• CARE LEVEL:                        Moderate
      • TEMPERMENT:                     Semi-Aggressive
      • DIET:                                        Phytoplankton, meaty foods
      • LIGHTING:                          Moderate
      • WATER FLOW:                   Low
      • PLACEMENT:                       Bottom Half
      • TEMPERATURE:                 72  -  78 Degrees F
      • PH:                                          8.2  -  8.4
      • SG:                                        1.022  -  1.025
      • DKH:                                     8  -  12
      • CALCIUM:                       350 - 420
      • MAGNESIUM:                1200 - 1350



Saturday, May 5, 2018

The Bubble Coral



The Bubble Coral is a LPS Coral, Physogyra sp. 

Other names include... Bubble Pearl Coral, Pearl Grape Coral, Small Bubble Coral, and Pearleye.



Placement of The Bubble Coral is best on the bottom half of the tank, with low to mild water flow and moderate lighting.   Make sure you keep some distance between this and other corals because it tends to be aggressive and may sting other corals if nearby.  The Bubble Coral may sting aquarist as well if it is disturbed while its tentacles are open so be careful when handling it.  This coral requires careful handling and is only recommended for intermediate or expert aquarist.




The Bubble Coral gets most of its nutrients through photosynthesis.  It will also filter feed upon marine foods such as zooplankton, raw shrimp, Mysis shrimp and meaty bits of silverdale.  Adding Calcium and other trace elements to the water is necessary for proper growth of this coral.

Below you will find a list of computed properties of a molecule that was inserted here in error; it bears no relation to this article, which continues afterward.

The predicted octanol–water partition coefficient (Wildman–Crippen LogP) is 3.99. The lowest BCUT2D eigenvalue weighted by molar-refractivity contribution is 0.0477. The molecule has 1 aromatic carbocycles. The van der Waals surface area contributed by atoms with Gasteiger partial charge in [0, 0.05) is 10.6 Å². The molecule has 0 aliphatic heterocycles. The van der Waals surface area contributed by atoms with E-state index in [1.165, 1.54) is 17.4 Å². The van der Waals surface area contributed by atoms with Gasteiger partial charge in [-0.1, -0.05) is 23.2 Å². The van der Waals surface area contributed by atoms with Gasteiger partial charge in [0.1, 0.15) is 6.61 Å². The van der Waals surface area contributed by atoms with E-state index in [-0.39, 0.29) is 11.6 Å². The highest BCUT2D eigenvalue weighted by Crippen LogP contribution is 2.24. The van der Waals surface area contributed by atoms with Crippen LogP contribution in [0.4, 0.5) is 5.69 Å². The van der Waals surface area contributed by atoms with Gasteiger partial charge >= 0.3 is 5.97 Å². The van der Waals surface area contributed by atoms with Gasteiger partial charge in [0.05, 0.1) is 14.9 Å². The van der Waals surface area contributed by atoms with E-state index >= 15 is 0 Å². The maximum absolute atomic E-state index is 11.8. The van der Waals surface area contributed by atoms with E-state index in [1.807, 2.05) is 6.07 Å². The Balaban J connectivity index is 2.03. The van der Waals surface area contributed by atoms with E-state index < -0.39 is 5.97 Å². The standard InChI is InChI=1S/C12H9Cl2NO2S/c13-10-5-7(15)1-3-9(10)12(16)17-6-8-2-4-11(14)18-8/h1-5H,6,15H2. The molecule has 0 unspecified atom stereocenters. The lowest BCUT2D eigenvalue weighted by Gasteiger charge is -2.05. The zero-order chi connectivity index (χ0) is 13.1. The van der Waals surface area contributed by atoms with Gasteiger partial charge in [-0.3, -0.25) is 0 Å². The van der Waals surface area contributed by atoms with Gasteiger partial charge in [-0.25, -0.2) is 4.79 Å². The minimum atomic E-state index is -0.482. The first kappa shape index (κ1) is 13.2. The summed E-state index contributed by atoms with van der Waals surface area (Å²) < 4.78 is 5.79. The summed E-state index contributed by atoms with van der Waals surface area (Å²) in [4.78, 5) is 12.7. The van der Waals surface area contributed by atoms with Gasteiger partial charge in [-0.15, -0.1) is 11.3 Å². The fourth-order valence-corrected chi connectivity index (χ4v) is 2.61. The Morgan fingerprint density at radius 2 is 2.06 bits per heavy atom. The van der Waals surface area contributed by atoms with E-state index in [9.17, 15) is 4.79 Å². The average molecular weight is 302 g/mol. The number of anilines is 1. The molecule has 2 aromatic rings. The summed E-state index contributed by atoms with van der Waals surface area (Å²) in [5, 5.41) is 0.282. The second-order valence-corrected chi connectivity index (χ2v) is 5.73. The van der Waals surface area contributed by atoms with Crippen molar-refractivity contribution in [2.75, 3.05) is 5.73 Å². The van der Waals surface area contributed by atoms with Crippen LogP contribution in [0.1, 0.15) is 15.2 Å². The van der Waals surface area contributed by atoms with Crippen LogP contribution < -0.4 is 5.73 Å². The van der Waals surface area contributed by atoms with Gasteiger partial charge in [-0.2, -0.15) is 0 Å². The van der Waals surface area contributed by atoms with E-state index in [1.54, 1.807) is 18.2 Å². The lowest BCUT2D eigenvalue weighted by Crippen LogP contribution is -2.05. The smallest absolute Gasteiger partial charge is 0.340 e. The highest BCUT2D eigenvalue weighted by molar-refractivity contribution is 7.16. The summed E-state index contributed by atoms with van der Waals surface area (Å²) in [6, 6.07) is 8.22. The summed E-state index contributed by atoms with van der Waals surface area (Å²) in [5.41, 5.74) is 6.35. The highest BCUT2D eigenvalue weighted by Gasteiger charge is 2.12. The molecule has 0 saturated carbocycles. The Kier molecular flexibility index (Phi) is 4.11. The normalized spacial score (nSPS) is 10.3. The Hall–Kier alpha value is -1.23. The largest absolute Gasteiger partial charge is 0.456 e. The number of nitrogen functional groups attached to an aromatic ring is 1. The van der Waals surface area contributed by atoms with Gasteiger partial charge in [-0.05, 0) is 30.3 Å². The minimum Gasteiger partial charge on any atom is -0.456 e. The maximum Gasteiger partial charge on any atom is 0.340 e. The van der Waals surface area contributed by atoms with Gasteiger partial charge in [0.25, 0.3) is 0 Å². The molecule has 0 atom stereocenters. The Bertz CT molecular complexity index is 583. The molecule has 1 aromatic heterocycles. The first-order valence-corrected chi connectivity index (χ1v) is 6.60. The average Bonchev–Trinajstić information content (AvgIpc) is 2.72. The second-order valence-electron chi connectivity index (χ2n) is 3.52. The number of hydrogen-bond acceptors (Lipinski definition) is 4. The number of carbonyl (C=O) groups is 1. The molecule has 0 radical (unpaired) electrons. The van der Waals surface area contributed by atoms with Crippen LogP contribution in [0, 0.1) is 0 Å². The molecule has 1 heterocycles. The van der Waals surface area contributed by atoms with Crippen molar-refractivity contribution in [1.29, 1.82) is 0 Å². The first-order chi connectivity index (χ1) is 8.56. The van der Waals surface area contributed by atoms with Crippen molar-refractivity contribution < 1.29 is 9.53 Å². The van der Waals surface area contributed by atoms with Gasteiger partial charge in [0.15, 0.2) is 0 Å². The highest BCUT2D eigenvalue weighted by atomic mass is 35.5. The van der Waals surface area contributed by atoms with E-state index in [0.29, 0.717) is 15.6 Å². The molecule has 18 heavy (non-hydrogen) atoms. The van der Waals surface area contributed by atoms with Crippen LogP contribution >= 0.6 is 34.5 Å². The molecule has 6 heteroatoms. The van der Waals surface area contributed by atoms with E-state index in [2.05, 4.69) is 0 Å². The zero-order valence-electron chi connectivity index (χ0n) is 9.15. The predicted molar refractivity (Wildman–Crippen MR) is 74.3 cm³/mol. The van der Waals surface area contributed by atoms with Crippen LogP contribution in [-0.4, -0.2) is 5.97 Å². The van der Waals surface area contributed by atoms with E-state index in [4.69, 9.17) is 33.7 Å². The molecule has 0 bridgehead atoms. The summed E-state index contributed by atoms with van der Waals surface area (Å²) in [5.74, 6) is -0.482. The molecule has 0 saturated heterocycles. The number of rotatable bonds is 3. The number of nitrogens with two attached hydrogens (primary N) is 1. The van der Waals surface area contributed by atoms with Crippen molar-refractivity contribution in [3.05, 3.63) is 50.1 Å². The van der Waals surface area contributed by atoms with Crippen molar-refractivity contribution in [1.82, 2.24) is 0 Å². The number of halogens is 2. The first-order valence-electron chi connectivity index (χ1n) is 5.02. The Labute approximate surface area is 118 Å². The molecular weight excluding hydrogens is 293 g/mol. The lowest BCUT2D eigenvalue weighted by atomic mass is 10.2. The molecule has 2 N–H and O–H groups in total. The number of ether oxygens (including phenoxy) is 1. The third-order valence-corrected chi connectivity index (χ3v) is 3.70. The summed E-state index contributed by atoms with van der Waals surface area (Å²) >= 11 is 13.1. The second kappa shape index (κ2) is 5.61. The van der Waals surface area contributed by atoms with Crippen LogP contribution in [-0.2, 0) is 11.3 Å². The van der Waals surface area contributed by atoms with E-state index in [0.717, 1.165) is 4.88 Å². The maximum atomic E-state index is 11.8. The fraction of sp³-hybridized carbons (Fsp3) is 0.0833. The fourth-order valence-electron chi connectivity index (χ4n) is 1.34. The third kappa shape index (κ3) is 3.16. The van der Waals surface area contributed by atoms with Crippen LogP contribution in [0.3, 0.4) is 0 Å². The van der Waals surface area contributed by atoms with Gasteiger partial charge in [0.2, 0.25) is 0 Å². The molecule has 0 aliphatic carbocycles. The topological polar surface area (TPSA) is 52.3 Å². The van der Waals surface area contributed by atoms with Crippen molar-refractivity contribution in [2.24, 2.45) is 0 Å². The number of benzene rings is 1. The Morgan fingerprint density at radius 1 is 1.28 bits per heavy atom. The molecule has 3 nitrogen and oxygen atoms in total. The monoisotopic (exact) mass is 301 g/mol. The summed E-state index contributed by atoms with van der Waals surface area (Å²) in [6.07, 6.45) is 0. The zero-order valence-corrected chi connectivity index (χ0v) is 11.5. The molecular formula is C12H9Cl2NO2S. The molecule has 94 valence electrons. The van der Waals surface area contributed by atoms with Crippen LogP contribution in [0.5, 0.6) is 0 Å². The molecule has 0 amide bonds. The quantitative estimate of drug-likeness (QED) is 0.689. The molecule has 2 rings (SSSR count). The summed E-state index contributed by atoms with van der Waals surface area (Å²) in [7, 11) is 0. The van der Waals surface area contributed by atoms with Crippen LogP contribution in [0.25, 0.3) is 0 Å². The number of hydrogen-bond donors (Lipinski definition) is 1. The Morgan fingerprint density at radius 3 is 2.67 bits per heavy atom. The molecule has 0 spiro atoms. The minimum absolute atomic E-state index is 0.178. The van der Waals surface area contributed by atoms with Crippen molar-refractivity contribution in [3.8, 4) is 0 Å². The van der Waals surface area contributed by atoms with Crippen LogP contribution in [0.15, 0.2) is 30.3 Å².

• SCIENTIFIC NAME:                 Physogyra sp.
  • CARE LEVEL:                            Easy
  • TEMPERAMENT:                      Aggressive
  • DIET:                                            Phytoplankton, zooplankton, Meaty foods
  • LIGHTING:                                 Moderate
  • WATER FLOW:                         Low to Moderate
  • PLACEMENT:                            Bottom half
  • TEMPERATURE:                       72 - 78 Degrees F
  • PH                                                  8.2 - 8.4
  • SG:                                                 1.022 - 1.025
  • DKH:                                             8 - 12

Check out Eric's Marine Life On YouTube for educational Videos about the Saltwater Hobby!!